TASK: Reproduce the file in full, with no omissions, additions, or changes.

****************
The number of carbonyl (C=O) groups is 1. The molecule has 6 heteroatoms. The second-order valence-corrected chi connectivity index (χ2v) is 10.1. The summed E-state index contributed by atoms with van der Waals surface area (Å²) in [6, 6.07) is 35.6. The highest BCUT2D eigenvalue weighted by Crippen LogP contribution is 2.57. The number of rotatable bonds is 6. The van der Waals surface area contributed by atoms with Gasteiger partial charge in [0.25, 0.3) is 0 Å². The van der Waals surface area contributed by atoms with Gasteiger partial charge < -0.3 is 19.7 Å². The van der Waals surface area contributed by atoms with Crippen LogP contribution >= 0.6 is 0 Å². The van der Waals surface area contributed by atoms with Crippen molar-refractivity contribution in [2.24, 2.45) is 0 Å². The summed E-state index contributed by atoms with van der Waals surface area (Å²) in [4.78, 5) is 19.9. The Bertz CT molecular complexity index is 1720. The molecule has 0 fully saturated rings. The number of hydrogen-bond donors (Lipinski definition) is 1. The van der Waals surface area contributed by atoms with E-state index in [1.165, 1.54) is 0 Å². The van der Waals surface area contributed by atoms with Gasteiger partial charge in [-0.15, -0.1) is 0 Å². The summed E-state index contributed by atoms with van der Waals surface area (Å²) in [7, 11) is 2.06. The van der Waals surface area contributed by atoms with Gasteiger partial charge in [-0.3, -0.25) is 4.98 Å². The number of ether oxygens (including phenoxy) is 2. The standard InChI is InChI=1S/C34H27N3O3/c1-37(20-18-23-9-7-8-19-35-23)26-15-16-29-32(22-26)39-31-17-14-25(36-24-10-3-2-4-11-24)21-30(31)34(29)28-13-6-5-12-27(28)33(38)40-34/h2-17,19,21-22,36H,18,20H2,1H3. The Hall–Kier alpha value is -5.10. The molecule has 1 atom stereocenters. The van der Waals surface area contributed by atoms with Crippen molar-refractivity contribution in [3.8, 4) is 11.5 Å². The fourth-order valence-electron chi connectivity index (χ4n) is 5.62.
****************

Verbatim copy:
The number of carbonyl (C=O) groups is 1. The molecule has 6 heteroatoms. The second-order valence-corrected chi connectivity index (χ2v) is 10.1. The summed E-state index contributed by atoms with van der Waals surface area (Å²) in [6, 6.07) is 35.6. The highest BCUT2D eigenvalue weighted by Crippen LogP contribution is 2.57. The number of rotatable bonds is 6. The van der Waals surface area contributed by atoms with Gasteiger partial charge in [0.25, 0.3) is 0 Å². The van der Waals surface area contributed by atoms with Gasteiger partial charge < -0.3 is 19.7 Å². The van der Waals surface area contributed by atoms with Crippen LogP contribution >= 0.6 is 0 Å². The van der Waals surface area contributed by atoms with Crippen molar-refractivity contribution in [2.24, 2.45) is 0 Å². The summed E-state index contributed by atoms with van der Waals surface area (Å²) in [4.78, 5) is 19.9. The Bertz CT molecular complexity index is 1720. The molecule has 0 fully saturated rings. The number of hydrogen-bond donors (Lipinski definition) is 1. The van der Waals surface area contributed by atoms with E-state index in [1.165, 1.54) is 0 Å². The van der Waals surface area contributed by atoms with Gasteiger partial charge in [-0.15, -0.1) is 0 Å². The summed E-state index contributed by atoms with van der Waals surface area (Å²) in [7, 11) is 2.06. The van der Waals surface area contributed by atoms with Gasteiger partial charge in [-0.3, -0.25) is 4.98 Å². The number of ether oxygens (including phenoxy) is 2. The standard InChI is InChI=1S/C34H27N3O3/c1-37(20-18-23-9-7-8-19-35-23)26-15-16-29-32(22-26)39-31-17-14-25(36-24-10-3-2-4-11-24)21-30(31)34(29)28-13-6-5-12-27(28)33(38)40-34/h2-17,19,21-22,36H,18,20H2,1H3. The Hall–Kier alpha value is -5.10. The molecule has 1 atom stereocenters. The van der Waals surface area contributed by atoms with Crippen molar-refractivity contribution in [3.8, 4) is 11.5 Å². The fourth-order valence-electron chi connectivity index (χ4n) is 5.62.